Firm name: Dash Marshall
Location: Brooklyn, N.Y., and Detroit
Year founded: 2009
Firm leadership: Amy Yang, Ritchie Yao, and Bryan Boyer, Assoc. AIA
Education: Yang: B.S., MIT; M.Arch., Columbia University Graduate School of Architecture, Planning & Preservation; Yao: B.S. Environmental Studies, University of Waterloo; M.Arch., Harvard Graduate School of Design; Boyer: B.F.A., Rhode Island School of Design; M.Arch., Harvard GSD
Experience: OMA, Adjaye Associates, Toshiko Mori Architect, Finnish Innovation Fund (Sitra)
How founders met: At the office of Toshiko Mori, FAIA. Yao and Boyer were studying at the GSD at the time and Yang had recently graduated.
Firm size: Five full-time, but we bring in collaborators from our network to contribute to specific aspects of projects as needed
Origin of firm name:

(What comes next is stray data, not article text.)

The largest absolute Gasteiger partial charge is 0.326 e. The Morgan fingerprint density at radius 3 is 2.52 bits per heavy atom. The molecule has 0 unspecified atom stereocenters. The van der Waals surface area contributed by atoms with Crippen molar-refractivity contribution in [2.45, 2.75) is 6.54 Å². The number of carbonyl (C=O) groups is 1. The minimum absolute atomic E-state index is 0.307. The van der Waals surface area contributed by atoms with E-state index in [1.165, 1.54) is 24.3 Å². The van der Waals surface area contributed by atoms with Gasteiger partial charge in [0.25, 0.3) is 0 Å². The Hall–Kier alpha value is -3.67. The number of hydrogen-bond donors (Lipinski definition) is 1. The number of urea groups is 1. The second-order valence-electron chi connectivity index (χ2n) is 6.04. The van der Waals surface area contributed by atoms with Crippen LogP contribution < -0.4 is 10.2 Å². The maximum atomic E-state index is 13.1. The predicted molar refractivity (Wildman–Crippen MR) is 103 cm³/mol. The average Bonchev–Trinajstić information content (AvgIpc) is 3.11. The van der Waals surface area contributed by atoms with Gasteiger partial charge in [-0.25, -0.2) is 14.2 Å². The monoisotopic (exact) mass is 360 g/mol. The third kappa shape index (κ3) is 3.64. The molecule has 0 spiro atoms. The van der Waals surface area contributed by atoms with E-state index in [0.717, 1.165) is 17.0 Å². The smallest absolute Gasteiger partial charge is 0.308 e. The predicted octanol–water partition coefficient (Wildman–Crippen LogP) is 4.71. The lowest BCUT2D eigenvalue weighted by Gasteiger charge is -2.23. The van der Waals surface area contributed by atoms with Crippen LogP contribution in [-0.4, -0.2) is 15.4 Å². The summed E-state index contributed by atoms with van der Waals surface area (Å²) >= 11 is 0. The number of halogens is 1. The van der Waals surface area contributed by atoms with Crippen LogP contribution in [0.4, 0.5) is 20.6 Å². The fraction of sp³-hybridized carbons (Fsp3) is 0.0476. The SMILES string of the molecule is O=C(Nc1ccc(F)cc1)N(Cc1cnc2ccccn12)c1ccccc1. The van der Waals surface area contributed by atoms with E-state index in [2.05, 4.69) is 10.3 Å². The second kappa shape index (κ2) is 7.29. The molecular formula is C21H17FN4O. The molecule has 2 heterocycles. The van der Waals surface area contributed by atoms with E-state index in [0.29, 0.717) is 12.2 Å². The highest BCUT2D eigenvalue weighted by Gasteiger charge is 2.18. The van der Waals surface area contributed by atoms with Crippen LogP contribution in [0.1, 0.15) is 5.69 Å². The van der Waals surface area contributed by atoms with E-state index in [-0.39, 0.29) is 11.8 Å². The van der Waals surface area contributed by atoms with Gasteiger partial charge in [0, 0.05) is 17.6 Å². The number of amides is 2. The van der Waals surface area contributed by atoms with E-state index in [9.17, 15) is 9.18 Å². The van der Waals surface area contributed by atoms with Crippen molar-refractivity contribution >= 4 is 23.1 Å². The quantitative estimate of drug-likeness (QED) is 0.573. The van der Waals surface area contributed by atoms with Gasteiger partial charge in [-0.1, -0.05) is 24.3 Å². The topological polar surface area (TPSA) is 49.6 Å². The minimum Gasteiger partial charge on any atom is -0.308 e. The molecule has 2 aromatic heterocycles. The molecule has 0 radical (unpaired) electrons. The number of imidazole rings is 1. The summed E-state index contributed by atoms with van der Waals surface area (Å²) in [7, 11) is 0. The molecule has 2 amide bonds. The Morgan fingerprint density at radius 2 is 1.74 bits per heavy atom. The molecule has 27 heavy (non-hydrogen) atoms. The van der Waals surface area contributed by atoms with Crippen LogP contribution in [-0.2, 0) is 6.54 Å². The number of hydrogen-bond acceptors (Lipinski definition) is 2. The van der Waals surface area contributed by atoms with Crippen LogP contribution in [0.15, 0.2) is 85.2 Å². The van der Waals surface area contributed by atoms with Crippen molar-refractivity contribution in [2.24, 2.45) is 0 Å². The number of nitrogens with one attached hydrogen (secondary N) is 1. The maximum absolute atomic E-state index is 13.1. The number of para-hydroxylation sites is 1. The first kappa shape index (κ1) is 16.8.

Dash Marshall is the name of the bossman we invented to lend our fledgling enterprise more credibility. We wanted something that sounded as familiar as General Motors and vaguely like a person’s name—like Don Draper but older. At the time we invented a whole backstory for Dash: “He was this lovely Australian from Perth who passed away in his 80s and we work to continue his legacy.” The name is also a jab at the fact that, more often than not, old white men are still the ones running architecture firms. Progress on racial and gender equity cannot come soon enough.
We create spaces that work well for people, so they can be better advocates for spaces that work well for the community. Beyond the projects, we’re trying to create a good environment for our team where, together, we can do good work for others.
An Apartment for Space-Age Lovers—at that time we made an LLC as a legal precaution and worked nights and weekends, but we didn’t know if there would ever be more than one project.
Yang: We still hear from the owners of our Raft Loft project, in New York, about how much it has changed their experience of home. Hard to beat that.
Yao: We are currently in design development on a new home for Detroit Public Theatre. It is an adaptive reuse of one of the first auto garages in the United States.